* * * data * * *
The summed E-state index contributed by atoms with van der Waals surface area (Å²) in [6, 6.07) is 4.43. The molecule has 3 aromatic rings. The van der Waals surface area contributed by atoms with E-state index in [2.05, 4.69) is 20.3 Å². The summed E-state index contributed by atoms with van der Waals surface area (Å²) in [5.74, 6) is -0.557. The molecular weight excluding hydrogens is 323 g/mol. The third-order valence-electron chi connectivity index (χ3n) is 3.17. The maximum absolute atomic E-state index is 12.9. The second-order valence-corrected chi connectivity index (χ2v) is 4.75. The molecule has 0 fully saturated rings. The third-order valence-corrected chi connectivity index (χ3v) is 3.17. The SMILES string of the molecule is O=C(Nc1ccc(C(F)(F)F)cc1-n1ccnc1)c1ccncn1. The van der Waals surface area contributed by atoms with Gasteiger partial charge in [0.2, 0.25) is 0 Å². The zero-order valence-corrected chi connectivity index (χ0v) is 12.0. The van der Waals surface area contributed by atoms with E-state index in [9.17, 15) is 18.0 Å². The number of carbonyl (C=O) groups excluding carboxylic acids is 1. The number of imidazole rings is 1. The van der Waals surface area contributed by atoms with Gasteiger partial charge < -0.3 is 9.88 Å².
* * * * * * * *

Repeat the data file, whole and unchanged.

The summed E-state index contributed by atoms with van der Waals surface area (Å²) in [6, 6.07) is 4.43. The molecule has 3 aromatic rings. The van der Waals surface area contributed by atoms with E-state index in [2.05, 4.69) is 20.3 Å². The summed E-state index contributed by atoms with van der Waals surface area (Å²) in [5.74, 6) is -0.557. The molecular weight excluding hydrogens is 323 g/mol. The third-order valence-electron chi connectivity index (χ3n) is 3.17. The maximum absolute atomic E-state index is 12.9. The second-order valence-corrected chi connectivity index (χ2v) is 4.75. The molecule has 0 fully saturated rings. The third-order valence-corrected chi connectivity index (χ3v) is 3.17. The SMILES string of the molecule is O=C(Nc1ccc(C(F)(F)F)cc1-n1ccnc1)c1ccncn1. The van der Waals surface area contributed by atoms with Gasteiger partial charge in [0.2, 0.25) is 0 Å². The zero-order valence-corrected chi connectivity index (χ0v) is 12.0. The van der Waals surface area contributed by atoms with E-state index in [9.17, 15) is 18.0 Å². The number of carbonyl (C=O) groups excluding carboxylic acids is 1. The number of imidazole rings is 1. The van der Waals surface area contributed by atoms with Gasteiger partial charge < -0.3 is 9.88 Å².